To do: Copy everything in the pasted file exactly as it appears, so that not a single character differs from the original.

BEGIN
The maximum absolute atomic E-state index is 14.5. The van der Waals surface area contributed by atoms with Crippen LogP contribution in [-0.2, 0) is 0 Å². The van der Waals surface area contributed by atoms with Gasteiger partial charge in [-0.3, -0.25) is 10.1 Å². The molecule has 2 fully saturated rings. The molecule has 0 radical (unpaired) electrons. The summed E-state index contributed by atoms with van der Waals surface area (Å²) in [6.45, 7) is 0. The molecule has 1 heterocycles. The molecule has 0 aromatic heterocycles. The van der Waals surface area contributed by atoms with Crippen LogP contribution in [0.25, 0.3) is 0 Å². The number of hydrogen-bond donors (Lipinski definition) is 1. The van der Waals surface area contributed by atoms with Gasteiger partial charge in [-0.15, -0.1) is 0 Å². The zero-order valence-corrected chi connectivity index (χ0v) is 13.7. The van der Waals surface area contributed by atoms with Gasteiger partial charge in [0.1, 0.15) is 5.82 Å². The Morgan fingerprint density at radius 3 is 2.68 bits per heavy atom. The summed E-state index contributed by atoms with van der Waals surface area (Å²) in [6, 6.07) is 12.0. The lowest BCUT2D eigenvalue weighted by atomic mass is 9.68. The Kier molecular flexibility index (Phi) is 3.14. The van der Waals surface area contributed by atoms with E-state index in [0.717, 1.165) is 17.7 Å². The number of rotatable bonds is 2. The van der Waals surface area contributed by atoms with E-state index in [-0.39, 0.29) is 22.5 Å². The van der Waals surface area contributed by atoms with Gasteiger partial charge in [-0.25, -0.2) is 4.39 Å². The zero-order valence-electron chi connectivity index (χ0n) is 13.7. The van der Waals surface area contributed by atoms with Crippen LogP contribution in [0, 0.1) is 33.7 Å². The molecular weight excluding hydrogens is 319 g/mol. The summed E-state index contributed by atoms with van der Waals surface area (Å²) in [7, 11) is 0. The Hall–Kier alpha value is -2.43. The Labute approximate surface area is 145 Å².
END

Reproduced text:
The maximum absolute atomic E-state index is 14.5. The van der Waals surface area contributed by atoms with Crippen LogP contribution in [-0.2, 0) is 0 Å². The van der Waals surface area contributed by atoms with Gasteiger partial charge in [-0.3, -0.25) is 10.1 Å². The molecule has 2 fully saturated rings. The molecule has 0 radical (unpaired) electrons. The summed E-state index contributed by atoms with van der Waals surface area (Å²) in [6.45, 7) is 0. The molecule has 1 heterocycles. The molecule has 0 aromatic heterocycles. The van der Waals surface area contributed by atoms with Crippen LogP contribution in [0.25, 0.3) is 0 Å². The number of hydrogen-bond donors (Lipinski definition) is 1. The van der Waals surface area contributed by atoms with Gasteiger partial charge in [-0.15, -0.1) is 0 Å². The zero-order valence-corrected chi connectivity index (χ0v) is 13.7. The van der Waals surface area contributed by atoms with Gasteiger partial charge in [0.1, 0.15) is 5.82 Å². The Morgan fingerprint density at radius 3 is 2.68 bits per heavy atom. The summed E-state index contributed by atoms with van der Waals surface area (Å²) in [6, 6.07) is 12.0. The lowest BCUT2D eigenvalue weighted by atomic mass is 9.68. The Kier molecular flexibility index (Phi) is 3.14. The van der Waals surface area contributed by atoms with E-state index in [0.717, 1.165) is 17.7 Å². The number of rotatable bonds is 2. The van der Waals surface area contributed by atoms with E-state index in [-0.39, 0.29) is 22.5 Å². The van der Waals surface area contributed by atoms with Gasteiger partial charge in [-0.25, -0.2) is 4.39 Å². The zero-order valence-electron chi connectivity index (χ0n) is 13.7. The van der Waals surface area contributed by atoms with Crippen LogP contribution in [0, 0.1) is 33.7 Å². The molecular weight excluding hydrogens is 319 g/mol. The summed E-state index contributed by atoms with van der Waals surface area (Å²) in [7, 11) is 0. The Hall–Kier alpha value is -2.43. The Labute approximate surface area is 145 Å².